I want to cut right to the chase and say that Flat Eye is one of the most incredible cyberpunk games I’ve ever played. Now that I’ve said that, let me explain: Flat Eye is a management simulator that puts you in control of a gas station – the titular Flat Eye – which is under the umbrella of tech giant Eye Life. That’s right: a cyberpunk management sim where you’ll run a gas station, right down to daily tasks like repairing GeoPumps and refilling shelves and vending machines. Cyberpunk 2077, this is not.
And you’re at the helm of everything as the manager keeping up with employee satisfaction, customer retention, and upgrading the store with new technology, hopefully pleasing Eye Life with the progress you make under their ever watchful eye.
Management is the bulk of the gameplay in this title. It comes in two forms: remote and on the floor. Remote management happens from the laptop screen. As you play through the days and earn stars for a job well done, more apps will become available to you, such as a chat app that puts you in contact with other managers and supervisors and a tarot app that allows you to pick three cards each day that give you tasks to complete. You can also observe the happenings of your Flat Eye location with a screen in the bottom-right corner, receive emails and memos outlining product releases and information from Eye Life, and keep track of premium customers that visit your location.
At first, you probably won’t spend a ton of time on this part of the gameplay; it becomes more intriguing after you’ve spent some time with it and can start using the chat logs and emails to really piece things together.
The other part is on the floor management. This is where you’ll have your employee carry out tasks and where you will spend a lot of time upgrading the station and speaking with your premium customers. By analyzing your customers’ satisfaction and requests, you’ll be able to figure out what new items or upgrades you need. However, as you upgrade, things will require more electrical power, and you’ll also have to build generators around your station. You only get so many spots to build these geothermal pumps, so make sure to choose wisely as you build.
Of course, the management of daily tasks plays like most other management simulators. You tell your employee to fix machines (before they have a high risk of injury during repair!) and refill shelves and vending machines. You make them take breaks by getting snacks or to enjoy an entertainment machine to keep their happiness level high. You’ll also manage your tech tree in this section, which allows you to unlock new machines to keep your customers happy and progress the story.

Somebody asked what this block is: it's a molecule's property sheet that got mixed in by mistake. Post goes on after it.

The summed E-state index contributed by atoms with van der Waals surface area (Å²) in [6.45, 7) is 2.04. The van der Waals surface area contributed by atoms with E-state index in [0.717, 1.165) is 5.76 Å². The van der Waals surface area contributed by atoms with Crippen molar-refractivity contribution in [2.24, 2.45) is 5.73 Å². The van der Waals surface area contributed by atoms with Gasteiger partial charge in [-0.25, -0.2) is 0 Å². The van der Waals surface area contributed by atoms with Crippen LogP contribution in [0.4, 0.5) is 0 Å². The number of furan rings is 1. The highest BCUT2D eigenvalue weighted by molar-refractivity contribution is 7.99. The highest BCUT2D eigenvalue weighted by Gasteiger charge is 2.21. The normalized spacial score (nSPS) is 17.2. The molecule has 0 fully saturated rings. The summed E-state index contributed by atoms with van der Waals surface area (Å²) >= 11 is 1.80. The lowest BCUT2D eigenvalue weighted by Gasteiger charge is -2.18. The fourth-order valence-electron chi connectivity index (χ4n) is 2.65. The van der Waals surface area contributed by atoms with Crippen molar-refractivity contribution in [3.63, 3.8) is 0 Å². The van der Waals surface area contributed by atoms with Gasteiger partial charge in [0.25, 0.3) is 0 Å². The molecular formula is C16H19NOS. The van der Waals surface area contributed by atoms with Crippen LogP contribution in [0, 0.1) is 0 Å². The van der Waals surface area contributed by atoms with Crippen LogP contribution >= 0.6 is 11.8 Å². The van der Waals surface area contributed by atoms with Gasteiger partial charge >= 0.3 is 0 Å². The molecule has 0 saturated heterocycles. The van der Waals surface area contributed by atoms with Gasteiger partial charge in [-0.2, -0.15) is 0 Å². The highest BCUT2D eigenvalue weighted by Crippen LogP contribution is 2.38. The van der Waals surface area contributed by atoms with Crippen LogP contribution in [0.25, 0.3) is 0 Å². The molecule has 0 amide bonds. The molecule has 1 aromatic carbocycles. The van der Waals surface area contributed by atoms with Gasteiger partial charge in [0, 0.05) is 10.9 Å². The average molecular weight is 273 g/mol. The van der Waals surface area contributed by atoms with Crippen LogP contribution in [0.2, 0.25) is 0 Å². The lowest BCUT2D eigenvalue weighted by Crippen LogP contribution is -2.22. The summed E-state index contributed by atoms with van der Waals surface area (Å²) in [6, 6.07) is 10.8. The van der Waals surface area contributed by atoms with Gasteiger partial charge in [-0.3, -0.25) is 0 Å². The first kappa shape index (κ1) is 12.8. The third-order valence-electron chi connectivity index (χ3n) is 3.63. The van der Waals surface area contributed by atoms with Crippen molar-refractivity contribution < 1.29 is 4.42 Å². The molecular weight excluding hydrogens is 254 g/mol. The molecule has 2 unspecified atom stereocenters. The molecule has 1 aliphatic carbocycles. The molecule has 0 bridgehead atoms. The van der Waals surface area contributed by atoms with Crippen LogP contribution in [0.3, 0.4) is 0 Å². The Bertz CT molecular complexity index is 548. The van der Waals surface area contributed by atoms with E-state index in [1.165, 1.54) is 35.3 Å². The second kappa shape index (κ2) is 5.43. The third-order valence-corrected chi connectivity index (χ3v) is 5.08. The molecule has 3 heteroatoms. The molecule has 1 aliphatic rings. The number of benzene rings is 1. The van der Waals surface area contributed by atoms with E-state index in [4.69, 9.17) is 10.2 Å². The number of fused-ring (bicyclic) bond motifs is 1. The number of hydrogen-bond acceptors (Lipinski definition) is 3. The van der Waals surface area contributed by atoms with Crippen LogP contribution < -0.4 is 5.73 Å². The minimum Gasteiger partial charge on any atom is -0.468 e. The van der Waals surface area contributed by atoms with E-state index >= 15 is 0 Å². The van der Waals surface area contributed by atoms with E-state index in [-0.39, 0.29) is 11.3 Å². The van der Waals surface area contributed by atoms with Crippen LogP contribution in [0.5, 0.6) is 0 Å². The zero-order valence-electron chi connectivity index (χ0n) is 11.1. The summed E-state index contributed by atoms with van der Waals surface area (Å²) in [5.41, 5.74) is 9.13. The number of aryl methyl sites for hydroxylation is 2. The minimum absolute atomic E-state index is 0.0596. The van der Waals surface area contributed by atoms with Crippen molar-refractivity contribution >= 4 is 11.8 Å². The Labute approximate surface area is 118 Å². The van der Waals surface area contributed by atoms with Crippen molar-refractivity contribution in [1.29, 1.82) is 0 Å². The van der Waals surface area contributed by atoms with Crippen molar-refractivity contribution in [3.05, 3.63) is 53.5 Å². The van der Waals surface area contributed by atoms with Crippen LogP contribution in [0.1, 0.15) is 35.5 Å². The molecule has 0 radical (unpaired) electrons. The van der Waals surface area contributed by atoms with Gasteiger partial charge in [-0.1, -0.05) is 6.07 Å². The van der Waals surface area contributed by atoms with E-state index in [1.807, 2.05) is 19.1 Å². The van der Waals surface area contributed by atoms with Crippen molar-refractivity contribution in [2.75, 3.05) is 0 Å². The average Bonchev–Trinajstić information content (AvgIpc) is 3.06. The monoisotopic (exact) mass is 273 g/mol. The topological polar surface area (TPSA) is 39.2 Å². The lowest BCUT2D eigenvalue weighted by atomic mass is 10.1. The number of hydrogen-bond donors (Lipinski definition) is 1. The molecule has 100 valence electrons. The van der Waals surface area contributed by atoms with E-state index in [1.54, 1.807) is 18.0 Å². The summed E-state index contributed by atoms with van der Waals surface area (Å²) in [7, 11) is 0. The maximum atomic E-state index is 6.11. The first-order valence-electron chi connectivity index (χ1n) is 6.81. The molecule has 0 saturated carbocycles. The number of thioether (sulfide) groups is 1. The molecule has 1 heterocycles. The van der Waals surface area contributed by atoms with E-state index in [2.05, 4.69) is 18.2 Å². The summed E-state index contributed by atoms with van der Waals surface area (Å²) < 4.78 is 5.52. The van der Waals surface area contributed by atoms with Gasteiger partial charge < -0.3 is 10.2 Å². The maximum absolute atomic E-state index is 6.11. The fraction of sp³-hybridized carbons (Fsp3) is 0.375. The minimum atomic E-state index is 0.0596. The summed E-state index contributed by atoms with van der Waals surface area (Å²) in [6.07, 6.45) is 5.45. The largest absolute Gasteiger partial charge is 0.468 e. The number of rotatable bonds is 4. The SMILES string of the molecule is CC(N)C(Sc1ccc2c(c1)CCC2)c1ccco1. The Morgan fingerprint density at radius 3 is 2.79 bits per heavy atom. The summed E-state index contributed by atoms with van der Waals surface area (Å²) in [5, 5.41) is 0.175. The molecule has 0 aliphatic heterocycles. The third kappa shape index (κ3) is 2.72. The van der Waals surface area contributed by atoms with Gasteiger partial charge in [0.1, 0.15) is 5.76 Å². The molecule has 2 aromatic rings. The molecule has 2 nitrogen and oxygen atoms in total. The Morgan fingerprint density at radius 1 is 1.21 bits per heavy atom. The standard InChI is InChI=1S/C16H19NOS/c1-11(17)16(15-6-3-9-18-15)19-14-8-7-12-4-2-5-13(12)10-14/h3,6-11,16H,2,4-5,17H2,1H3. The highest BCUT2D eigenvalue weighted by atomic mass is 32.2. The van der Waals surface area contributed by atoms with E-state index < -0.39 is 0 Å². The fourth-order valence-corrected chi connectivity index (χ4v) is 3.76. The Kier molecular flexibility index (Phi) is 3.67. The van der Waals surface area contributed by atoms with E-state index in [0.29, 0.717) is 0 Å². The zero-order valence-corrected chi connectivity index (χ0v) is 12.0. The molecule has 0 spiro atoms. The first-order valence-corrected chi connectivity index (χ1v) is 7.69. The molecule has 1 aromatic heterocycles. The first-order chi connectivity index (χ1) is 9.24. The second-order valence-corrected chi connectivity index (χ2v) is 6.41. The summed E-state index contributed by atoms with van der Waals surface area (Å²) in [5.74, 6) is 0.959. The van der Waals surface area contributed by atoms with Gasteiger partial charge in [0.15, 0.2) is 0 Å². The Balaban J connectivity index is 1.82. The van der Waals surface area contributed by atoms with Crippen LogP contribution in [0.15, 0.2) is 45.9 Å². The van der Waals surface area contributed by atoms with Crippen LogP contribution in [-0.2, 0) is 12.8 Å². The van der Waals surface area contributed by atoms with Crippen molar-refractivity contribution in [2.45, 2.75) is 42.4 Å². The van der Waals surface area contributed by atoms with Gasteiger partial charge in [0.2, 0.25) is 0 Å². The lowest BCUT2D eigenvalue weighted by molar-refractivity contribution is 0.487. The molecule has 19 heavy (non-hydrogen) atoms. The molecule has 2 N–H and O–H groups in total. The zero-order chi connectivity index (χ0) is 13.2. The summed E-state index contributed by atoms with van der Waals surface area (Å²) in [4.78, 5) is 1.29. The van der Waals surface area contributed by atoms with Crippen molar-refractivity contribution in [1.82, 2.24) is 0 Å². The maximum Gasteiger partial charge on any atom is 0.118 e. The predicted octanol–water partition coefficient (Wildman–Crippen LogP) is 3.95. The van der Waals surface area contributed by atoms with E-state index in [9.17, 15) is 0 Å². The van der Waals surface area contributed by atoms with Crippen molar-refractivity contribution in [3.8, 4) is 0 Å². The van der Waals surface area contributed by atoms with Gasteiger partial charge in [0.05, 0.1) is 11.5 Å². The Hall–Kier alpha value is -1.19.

But the really fun part of this is talking with the premium customers. These are the customers that you need to remember; they ask you for help with their problems and ask you to opine on the state of the world. They’re artists, activists, hackers, and everything in between. As you interact with these customers, you’re introduced to the second portion of the gameplay: decision-making.
During talks, you’ll be able to choose dialogue options that affect your relationship with these customers. You can also let your employee choose for you; however, this will give you less control over the outcome, and if you aren’t careful, you might find yourself in hot water. Flat Eye has a number of endings, so the way you play both the management portions and the decision-making portions will change your outcome.
However, the excellence of Flat Eye really lies in its plot. The game is all about the way technological innovation impacts society, and the kind of future this rapid upgrading brings. It delves into topics like personal privacy, environmental deterioration, and reliance on technology in a way that doesn’t feel too hamfisted, and this is because of the diversity of thought it brings to it. Each character you meet has their own relationship with technology and big brother-esque tech giant Eye Life.
The state of the world isn’t spoonfed to you through a dark, gritty setting. The world of Flat Eye is rather bright and somewhat inviting, and things are given to you in pieces. Discussions of natural disasters, riots, and privacy breaches are had with characters who may or may not frame them in a negative way.
It’s a rather unique take on the cyberpunk genre; this isn’t a distant future. Instead, it’s one not far from our present that is inspired by tales and happenings of our own world. In fact, you can even read the articles that inspired the events of the game on Flat Eye’s website.
Flat Eye is an incredible cyberpunk game, not because it aligns with other recent cyberpunk titles, but because it doesn’t. The mix of a heavy plot full of critiques on technology with management sim gameplay is something that most wouldn’t see going together, but works perfectly because you aren’t playing as a grand hero or a special vigilante. You’re just a manager in a position anyone could be in, in a world that feels real and not so distant. This is a thoughtful and interesting game that doesn’t skimp on plot or gameplay, and it truly redefines what a cyberpunk game could look and feel like.